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Sorry, Mom, milk may not make our bones stronger, after all

Charlotte Hilton Andersen is the author of the book The Great Fitness Experiment: One Year of Trying Everything and runs the popular health and fitness website of the same name, where she tries out a new workout every month, specializing...

This common beverage is associated with a shorter life

Milk: It does a body good? Eh, not really, says a new study that challenges the old slogan for dairy.

As babies, we all started out with a taste for milk and as we got older most of us moved straight from mama milk to moo juice, using a tall glass of the frosty beverage to dunk our cookies in or pour over our cereal or squirt out our noses when we laughed. And no wonder we were all such addicts — up until 1992, dairy was considered one of the four food groups, and even now the USDA's current nutrition guide, Choose My Plate, includes it as one of five food groups with its own cute little glass-shaped cutout next to the plate. We've been taught since we were wee babes that drinking cow's milk will "build strong bones" and help us get our daily calcium needs. It appears we may have been told wrong.

Doubly wrong, in fact: Research published in the British Medical Journal found that women who drink more than three glasses of milk a day have a higher risk of fractures and, the worst part, die younger than woman who drink less than one glass of milk per day. The scientists tracked over 100,000 Swedes over 20 years, recording their daily food intake and recording any incidences of fractures, illness and death. It seems the more dairy that was imbibed, the higher the levels of inflammation and oxidative stress — both risk factors for an early ticket off this mortal coil.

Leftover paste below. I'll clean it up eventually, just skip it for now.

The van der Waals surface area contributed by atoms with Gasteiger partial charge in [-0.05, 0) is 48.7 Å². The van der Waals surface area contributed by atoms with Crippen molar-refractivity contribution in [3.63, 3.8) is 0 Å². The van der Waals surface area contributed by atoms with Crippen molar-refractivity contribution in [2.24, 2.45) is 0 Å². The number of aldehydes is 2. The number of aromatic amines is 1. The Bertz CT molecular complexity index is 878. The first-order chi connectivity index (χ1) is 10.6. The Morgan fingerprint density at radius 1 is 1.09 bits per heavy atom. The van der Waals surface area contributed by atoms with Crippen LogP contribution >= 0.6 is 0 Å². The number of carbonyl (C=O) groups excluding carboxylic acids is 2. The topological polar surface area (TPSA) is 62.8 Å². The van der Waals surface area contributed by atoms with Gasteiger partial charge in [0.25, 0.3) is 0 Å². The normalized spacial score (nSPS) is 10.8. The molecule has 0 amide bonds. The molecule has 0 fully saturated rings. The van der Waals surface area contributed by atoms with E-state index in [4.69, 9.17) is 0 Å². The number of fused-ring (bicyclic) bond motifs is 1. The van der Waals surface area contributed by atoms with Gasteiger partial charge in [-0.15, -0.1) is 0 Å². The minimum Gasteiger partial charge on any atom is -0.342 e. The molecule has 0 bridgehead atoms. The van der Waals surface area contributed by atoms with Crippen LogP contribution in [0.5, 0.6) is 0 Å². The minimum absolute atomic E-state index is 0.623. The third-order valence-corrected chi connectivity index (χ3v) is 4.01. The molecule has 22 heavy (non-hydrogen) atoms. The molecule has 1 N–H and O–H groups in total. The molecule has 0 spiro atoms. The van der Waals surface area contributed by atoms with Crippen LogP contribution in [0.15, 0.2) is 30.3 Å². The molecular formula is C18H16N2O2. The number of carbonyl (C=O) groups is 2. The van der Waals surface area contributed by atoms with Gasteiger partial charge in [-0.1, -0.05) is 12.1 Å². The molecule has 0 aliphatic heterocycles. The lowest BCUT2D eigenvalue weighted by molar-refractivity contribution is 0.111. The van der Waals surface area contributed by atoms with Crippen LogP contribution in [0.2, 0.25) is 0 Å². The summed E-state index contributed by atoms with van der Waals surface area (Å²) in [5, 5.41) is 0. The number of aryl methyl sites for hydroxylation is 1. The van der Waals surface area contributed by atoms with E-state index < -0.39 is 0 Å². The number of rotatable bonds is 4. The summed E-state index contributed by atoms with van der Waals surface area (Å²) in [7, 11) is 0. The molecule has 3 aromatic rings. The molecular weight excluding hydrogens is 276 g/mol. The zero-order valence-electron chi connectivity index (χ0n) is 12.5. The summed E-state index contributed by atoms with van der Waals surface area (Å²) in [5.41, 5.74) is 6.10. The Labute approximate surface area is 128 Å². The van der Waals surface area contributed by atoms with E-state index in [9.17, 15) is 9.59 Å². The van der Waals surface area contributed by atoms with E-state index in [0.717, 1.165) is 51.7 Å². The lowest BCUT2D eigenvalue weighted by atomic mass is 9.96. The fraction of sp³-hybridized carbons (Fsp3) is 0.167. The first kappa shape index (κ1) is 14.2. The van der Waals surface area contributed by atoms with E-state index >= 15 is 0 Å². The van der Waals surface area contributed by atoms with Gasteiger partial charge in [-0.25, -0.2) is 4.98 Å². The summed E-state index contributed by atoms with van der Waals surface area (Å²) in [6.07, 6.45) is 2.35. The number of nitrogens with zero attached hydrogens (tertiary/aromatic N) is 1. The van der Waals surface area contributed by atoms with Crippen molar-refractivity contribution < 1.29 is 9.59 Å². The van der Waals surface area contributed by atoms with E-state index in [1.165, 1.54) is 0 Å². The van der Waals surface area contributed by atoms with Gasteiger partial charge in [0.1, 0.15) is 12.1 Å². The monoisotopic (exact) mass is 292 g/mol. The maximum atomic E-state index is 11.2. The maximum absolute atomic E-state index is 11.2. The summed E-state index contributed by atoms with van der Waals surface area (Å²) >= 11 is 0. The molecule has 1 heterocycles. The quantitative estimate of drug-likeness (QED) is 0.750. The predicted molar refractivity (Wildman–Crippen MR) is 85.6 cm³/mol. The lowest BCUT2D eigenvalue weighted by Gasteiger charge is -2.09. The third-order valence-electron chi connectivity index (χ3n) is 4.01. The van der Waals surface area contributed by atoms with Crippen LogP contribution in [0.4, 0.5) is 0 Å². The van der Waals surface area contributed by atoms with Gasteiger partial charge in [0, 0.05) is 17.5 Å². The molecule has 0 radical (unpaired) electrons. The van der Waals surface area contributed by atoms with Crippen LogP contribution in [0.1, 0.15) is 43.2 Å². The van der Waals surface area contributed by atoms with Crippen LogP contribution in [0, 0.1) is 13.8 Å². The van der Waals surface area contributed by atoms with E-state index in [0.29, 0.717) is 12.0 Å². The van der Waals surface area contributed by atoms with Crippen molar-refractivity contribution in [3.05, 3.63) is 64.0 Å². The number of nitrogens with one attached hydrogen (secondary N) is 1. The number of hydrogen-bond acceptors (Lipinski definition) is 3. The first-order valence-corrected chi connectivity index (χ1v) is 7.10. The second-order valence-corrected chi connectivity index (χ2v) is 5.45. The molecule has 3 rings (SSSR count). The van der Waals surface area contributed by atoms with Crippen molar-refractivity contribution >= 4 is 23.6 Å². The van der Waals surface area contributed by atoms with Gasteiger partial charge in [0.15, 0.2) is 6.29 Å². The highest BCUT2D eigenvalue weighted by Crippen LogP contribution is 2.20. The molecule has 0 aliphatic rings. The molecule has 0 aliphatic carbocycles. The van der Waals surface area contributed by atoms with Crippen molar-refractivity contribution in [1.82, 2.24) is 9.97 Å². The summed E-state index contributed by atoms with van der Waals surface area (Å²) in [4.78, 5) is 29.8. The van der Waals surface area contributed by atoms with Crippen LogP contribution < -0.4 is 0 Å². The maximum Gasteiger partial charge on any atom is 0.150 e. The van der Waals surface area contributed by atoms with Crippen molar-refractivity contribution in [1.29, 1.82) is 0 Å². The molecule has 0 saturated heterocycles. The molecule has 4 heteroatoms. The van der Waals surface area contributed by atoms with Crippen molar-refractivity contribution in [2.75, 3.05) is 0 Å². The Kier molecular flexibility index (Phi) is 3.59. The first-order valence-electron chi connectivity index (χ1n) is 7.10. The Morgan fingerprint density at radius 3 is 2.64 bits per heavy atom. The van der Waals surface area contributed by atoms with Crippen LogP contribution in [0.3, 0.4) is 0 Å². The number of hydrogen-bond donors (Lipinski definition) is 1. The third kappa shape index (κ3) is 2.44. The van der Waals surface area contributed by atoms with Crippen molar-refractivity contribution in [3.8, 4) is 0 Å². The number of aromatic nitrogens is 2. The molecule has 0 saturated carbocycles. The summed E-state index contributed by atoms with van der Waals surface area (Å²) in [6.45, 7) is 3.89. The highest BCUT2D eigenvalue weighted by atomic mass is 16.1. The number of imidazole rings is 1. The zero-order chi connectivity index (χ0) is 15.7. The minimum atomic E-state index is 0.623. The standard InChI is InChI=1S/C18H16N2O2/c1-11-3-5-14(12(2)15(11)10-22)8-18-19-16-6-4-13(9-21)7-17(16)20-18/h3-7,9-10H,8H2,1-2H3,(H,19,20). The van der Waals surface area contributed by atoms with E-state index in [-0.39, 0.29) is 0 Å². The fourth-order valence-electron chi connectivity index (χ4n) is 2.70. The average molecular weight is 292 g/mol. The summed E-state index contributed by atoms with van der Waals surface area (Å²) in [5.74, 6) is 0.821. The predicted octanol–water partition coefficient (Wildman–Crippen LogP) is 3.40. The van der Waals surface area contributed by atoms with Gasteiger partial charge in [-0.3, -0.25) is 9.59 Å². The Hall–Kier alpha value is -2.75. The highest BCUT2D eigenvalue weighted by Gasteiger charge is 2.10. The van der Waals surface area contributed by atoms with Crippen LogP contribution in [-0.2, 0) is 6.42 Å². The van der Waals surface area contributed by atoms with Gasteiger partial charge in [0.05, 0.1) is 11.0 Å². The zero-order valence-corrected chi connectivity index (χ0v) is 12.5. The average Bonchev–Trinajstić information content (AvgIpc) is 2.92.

But it's not all bad news for dairy lovers! According to the study, people who ate fermented dairy that was low in lactose, like yogurt and cheese, got all those glorious benefits of stronger bones and longer lives. (And let's not forget the benefit that is simply getting to eat delicious cheese!)

"Our results may question the validity of recommendations to consume high amounts of milk to prevent fragility fractures," the researchers reported, disappointing actors everywhere who no longer have a reason to pose with a ridiculous milk mustache. (Although, Heidi Klum will remain the hottest milkmaid ever.) They add that more research needs to be done to confirm their findings. But, in the meantime, try to get your dairy from fermented sources and stick to one glass a day or less of the white, creamy stuff.

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